Increase your SQL Server performance by replacing cursors with set operations




You have probably heard many times, from different sources, that as a best practice; avoid using TSQL cursors.


During a recent visit to a partner we ran into a common cursor case, which I wanted to use as an example to demonstrate why you should avoid TSQL cursors in most cases, and how to convert cursor logic to simple set join operations. Now there are certain scenarios where using a cursor makes sense. For example, a cursor is ideal for row by row processing that can’t be accomplished by set based operations. A cursor is flexible in that it provides a window, or subset, of data and that allows manipulation of the data in various ways. Study carefully what you want to achieve on case by case basis before using a cursor. Keep in mind SQL Server, as a modern RDBMS system, performs much better with set operations.


Here is simplified version of a real cursor that was used to update a big table with over 200 million rows.


DECLARE @EntityId Varchar(16)


DECLARE @PerfId Varchar(16)


DECLARE @BaseId Varchar(16)


DECLARE @UpdateStatus Int


 


DECLARE outerCursor CURSOR FOR


SELECT EntityId, BaseId


FROM outerTable


–Returns 204,000 rows


 


OPEN outerCursor


FETCH NEXT FROM outerCursor INTO @EntityId, @BaseId


 


WHILE @@FETCH_STATUS = 0


BEGIN


            DECLARE innerCursor CURSOR FOR


            SELECT PRFMR_ID


            FROM innerTable


            WHERE ENTY_ID = @BaseId


                       


            OPEN innerCursor


            FETCH NEXT FROM innerCursor INTO @PerfId


            SET @UpdateStatus = @@FETCH_STATUS


           


            WHILE @UpdateStatus = 0


            BEGIN


                  UPDATE 200MilRowTable


                  SET ENTY_ID = @EntityId


                  WHERE PRFMR_ID = @PerfId


           


                  FETCH NEXT FROM innerCursor INTO @PerfId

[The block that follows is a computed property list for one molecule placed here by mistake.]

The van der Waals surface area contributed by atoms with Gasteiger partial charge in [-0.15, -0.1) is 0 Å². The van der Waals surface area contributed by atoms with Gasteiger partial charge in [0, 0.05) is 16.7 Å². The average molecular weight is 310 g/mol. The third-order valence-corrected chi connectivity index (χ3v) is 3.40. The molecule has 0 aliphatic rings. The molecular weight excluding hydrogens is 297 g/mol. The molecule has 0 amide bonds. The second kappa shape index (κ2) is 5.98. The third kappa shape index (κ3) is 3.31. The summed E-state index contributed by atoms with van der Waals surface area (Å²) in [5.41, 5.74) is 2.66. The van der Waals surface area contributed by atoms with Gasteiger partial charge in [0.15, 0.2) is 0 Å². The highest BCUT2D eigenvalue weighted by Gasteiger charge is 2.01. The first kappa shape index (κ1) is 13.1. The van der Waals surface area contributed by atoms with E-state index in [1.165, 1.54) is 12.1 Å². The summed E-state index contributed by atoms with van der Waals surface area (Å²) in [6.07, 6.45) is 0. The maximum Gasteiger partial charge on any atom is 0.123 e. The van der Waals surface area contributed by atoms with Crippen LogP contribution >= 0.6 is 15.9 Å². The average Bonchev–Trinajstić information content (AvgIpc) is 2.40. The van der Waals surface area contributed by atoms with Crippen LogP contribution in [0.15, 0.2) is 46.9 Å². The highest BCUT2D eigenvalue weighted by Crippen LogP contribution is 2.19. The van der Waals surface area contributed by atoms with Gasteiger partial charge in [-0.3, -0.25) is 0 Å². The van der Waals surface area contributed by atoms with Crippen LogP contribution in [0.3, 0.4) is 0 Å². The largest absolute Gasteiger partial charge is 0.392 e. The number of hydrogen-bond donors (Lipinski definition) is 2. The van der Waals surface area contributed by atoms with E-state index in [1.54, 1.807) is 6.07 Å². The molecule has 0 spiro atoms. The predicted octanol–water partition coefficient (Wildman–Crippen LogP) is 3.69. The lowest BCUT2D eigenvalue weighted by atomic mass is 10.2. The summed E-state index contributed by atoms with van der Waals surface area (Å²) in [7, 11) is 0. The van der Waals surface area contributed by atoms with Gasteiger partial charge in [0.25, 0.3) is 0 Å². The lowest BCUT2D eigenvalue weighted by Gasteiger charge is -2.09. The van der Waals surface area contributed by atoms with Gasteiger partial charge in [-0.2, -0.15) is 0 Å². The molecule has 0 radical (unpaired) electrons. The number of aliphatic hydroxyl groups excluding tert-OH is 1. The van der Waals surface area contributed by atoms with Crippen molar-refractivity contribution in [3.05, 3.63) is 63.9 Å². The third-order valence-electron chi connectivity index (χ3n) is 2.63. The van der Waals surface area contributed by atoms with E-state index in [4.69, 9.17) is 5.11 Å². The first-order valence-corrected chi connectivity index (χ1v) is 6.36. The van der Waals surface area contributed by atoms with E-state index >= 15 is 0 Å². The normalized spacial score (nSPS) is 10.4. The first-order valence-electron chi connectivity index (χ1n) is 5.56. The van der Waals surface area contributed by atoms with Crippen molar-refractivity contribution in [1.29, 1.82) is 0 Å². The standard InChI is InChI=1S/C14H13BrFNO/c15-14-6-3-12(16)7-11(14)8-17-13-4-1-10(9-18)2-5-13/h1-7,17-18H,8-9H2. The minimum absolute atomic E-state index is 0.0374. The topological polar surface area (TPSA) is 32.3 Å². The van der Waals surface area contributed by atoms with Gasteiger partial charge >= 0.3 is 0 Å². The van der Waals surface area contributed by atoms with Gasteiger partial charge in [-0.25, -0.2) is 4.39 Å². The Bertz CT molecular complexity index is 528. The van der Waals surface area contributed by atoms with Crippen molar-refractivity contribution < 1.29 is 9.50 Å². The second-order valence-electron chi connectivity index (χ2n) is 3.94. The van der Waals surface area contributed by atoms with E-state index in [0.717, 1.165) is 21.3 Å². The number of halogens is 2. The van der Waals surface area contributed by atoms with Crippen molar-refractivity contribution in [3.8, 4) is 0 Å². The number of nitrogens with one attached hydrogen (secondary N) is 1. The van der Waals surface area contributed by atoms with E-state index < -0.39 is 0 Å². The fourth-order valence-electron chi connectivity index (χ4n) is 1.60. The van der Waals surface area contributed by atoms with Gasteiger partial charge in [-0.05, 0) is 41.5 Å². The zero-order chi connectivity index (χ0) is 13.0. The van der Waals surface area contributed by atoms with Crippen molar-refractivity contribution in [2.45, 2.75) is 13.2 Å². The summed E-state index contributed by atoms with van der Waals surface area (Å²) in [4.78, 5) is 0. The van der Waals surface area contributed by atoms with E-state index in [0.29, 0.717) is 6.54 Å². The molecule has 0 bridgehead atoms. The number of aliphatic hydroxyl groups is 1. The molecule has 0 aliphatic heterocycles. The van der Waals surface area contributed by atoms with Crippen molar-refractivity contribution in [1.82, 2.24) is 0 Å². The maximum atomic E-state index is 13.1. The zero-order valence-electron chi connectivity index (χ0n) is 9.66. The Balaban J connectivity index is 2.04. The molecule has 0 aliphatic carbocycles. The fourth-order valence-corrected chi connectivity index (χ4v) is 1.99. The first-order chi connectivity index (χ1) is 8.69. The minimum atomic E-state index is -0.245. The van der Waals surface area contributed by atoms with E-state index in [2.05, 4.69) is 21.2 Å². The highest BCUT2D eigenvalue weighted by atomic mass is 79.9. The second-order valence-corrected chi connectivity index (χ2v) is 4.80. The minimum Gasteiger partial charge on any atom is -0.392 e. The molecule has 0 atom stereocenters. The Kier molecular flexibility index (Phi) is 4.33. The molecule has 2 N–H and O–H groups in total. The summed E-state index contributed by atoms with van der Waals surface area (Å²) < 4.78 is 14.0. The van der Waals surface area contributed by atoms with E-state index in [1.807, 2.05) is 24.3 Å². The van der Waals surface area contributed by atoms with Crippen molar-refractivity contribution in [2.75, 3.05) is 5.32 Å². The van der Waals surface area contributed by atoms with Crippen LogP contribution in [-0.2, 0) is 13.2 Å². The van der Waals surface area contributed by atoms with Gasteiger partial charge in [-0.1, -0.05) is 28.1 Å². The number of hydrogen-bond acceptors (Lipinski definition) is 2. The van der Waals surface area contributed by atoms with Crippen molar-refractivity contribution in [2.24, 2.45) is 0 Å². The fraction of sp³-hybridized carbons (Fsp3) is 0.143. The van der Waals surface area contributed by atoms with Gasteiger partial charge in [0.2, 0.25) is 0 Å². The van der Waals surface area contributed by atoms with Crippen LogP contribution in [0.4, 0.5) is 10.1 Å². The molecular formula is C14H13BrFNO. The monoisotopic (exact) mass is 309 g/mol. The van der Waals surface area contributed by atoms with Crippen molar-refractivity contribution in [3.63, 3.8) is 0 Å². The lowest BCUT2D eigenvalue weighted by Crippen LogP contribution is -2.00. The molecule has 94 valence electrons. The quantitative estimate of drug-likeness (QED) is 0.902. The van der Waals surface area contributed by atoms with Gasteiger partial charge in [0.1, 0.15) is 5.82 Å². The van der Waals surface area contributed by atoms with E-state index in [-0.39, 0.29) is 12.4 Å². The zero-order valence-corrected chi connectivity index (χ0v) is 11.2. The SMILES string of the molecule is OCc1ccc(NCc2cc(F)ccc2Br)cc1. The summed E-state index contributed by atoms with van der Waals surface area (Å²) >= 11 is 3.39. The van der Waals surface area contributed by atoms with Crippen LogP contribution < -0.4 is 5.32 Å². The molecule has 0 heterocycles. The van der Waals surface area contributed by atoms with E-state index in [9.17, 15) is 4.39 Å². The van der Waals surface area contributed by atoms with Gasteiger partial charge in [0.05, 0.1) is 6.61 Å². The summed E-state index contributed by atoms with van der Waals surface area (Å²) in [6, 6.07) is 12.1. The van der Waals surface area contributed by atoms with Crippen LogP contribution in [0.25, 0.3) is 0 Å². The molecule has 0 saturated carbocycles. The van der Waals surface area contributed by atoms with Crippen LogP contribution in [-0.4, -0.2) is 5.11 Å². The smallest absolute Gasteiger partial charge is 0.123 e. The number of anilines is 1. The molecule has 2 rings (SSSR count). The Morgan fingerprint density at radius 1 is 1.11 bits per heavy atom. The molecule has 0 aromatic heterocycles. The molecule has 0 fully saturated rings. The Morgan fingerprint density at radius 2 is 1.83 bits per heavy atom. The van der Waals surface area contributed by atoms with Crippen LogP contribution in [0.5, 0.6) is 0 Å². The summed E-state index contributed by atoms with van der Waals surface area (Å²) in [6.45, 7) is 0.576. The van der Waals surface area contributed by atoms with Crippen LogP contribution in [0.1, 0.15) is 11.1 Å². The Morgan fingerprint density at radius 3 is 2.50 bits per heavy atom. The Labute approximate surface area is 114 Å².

SET @UpdateStatus = @@FETCH_STATUS


            END


           


            CLOSE innerCursor


            DEALLOCATE innerCursor –clean up inner cursor


                       


            FETCH NEXT FROM outerCursor INTO @EntityId, @BaseId


END


 


CLOSE outerCursor


DEALLOCATE outerCursor –cleanup outer cursor


 


 


You might notice that this is a nested cursor with 204,000 loops in total for outerCursor. The innerTable has 10 million rows but innerCursor varies in number of loops depending on @BaseId of outerCursor. When I arrived at the customer this cursor had been running for over a day. The developer was “hoping” that it would finish soon given another day or two. The problem was nobody knew for sure how much time this thing would need to complete. Well, we can find out how much progress it has made so far to make an educated guess:


SELECT execution_count, st.text


FROM sys.dm_exec_query_stats as qs


CROSS APPLY sys.dm_exec_sql_text(qs.sql_handle) as st


WHERE st.text like ‘%FETCH NEXT FROM outerCursor INTO%’


 


This would tell us how many times the outer cursor has looped already. It returned 107. That’s only around 0.5% (107/204,000) after 30 hours of running. If the trend were to continue, the cursor would need another 8+ months!!!


A rewrite of the batch to take advantage of set operations is as simple as this:


SELECT i.PRFMR_ID, o.EntityId INTO #tempTable


FROM innerTable i join outerTable o on i.ENTY_ID = o.BaseId


Go


UPDATE 200MilRowTable


SET m.ENTY_ID = t.EntityId


FROM 200MilRowTable m join #tempTable t on m.PRFMR_ID = t.PRFMR_ID


Go


–note this is only one of a few ways to rewrite.


In this particular case, “SELECT INTO” is minimally logged under simple recovery mode. The two statement approach makes it easier to understand the conversion logic.


This batch took approximately 17 hours to complete. Between the statement, I also put the database into simple recovery mode and added appropriate indexes to the temp table. I also dropped indexes from 200MilRowTable that touched “ENTY_ID” to speed this up. Adding indexes back took another 7 hours. The total time was approximately 24 hours, which is just a small fraction of the original cursor batch. I need to point out that the non-cursor batch uses more resources since the UPDATE now spawns multiple threads to process parallely. Remember our goal here is to make this finish faster not worrying about how much resources it consumes.


Note: this might not be a perfect example because the nested cursor is magnifying the slow performance. 


However, the bottom line is; aviod cursors if possible and use joins / set operations whenever you can.


Cross Posted from http://blogs.microsoft.com/mssqlisv


Comments (2)

  1. LenInNZ says:

    A further improvement may be to do chunks of N(100000) at a time by using SET ROWCOUNT or TOP and a WHILE @@RowCount>0 with m.ENTY_ID != t.EntityId

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